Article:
Friday, 13 October 2017

Samokhodnaya Ustanovka

And I am back! Not that people missed me so much (maybe), but maybe you missed my 15mm and 28mm tanks… so here we are… this time we are talking late war Soviet Union (i.e. 1944-45), with some self propelled guns and tank destroyers.

First of all a trio of Zvezda ISU-152. I needed some big HE stuff just in case my soviet troops encountered pillboxes (and whatnot, maybe even tanks…). They are plastic, they are cheap, and you could build them either as ISU-122 or ISU-152. I think I will grab another trio soonish to have the 122 mm guns, just in case.

Now I like them but there are some caveats. The sides are quite flat compared to their direct competitors (Battlefront), this is due to the different moulding process and sprue configuration. On the other hand because the rear plat of the casemate is a separate piece it does have good detail. The really weak point are the tracks, not so much the wheels (quite nice) but the tracks themselves. They are just softly sculpted with a generic ‘impressionistic’ representation. They also miss commander and hmg.  Said that they cost much less. Said that the vehicle is also well represented. It is up to you. I am happy with 3£ per tank.

Now let’s stay in the land of Comrade Josif for the ISU’s (Iosif Stalin Samokhodnaya Ustanovka) little cousins, the SU (Samokhodnaya Ustanovka) -100/-85.  Why -100 or -85? Well because this trio is a mix of old and new. There is a new Zvezda SU-100, and two old, resin, BF Su-100 or Su-85M. I was 100% sure they were 100, but the gun is shorter, but this could be a product of old BF castings (ladies and gentlemen I bought these two before getting my MA… more than 10 years ago…). There are also small errors in the hatches on the casemate, and they look smallish as the BF model of the first generations (I think one of them was even a sandy coloured resin… not even a gray one!) but the round TC ‘sponson’ (It is not a cupola) gave them as Su-100 hulls, so they could be -100 or -85M.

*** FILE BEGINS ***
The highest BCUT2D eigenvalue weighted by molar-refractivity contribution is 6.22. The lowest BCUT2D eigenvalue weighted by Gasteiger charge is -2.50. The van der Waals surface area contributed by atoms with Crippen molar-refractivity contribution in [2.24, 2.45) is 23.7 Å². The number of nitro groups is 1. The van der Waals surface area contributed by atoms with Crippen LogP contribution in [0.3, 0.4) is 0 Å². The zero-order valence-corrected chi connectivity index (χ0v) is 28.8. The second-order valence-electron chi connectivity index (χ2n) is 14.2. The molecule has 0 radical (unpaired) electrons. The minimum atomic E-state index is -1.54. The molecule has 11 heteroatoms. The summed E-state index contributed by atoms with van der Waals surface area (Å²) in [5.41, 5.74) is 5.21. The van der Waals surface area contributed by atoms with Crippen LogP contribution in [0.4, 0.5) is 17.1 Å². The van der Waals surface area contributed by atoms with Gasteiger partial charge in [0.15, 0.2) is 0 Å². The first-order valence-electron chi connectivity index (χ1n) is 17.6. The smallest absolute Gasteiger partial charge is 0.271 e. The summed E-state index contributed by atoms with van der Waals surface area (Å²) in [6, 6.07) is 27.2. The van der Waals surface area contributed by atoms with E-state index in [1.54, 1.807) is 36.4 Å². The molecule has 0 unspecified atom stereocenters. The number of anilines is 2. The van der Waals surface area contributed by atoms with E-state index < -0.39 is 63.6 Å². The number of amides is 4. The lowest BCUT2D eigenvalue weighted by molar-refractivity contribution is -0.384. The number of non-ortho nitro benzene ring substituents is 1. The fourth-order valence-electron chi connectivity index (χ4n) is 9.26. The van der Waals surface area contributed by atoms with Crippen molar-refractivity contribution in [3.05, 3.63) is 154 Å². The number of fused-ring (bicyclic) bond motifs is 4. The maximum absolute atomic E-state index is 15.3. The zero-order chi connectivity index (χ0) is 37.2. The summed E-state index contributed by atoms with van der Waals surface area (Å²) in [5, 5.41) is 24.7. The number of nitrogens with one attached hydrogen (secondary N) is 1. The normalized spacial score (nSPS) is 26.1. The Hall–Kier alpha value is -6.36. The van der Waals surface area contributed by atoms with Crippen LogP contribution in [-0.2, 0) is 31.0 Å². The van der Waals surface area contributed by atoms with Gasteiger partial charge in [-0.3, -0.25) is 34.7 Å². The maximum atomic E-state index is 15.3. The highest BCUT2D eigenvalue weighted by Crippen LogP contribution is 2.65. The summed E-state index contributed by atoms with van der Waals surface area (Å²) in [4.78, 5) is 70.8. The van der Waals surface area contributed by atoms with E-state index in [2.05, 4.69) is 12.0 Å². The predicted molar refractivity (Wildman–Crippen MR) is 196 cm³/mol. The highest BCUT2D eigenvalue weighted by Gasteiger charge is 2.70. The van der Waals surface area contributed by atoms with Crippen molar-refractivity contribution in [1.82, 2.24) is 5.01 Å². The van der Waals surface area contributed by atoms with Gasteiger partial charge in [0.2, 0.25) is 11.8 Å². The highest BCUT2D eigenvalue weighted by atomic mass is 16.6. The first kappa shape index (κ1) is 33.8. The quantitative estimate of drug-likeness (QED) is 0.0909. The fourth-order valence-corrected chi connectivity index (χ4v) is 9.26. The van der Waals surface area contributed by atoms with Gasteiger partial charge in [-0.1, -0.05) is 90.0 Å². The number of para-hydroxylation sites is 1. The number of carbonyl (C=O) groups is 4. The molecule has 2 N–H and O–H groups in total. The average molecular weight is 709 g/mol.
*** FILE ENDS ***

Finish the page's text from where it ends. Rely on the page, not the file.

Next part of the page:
I like the Zvezda much more. One particular thing is that the casemate plates were separate pieces so they have more detail. If you want to read more on the whys of this, there was an article on the Flame of War website months ago on the problems linked to plastic injection and the loss of detail on the sides, but it boils down to the fact that for plastic injection you use a hard two pieces mould. Being hard it means you cannot have detail in area that you cannot remove (or you get a fancy slide mould…).

Okay for today this is all. Enjoy the terrible rattling of the steel tracks of the proletariat!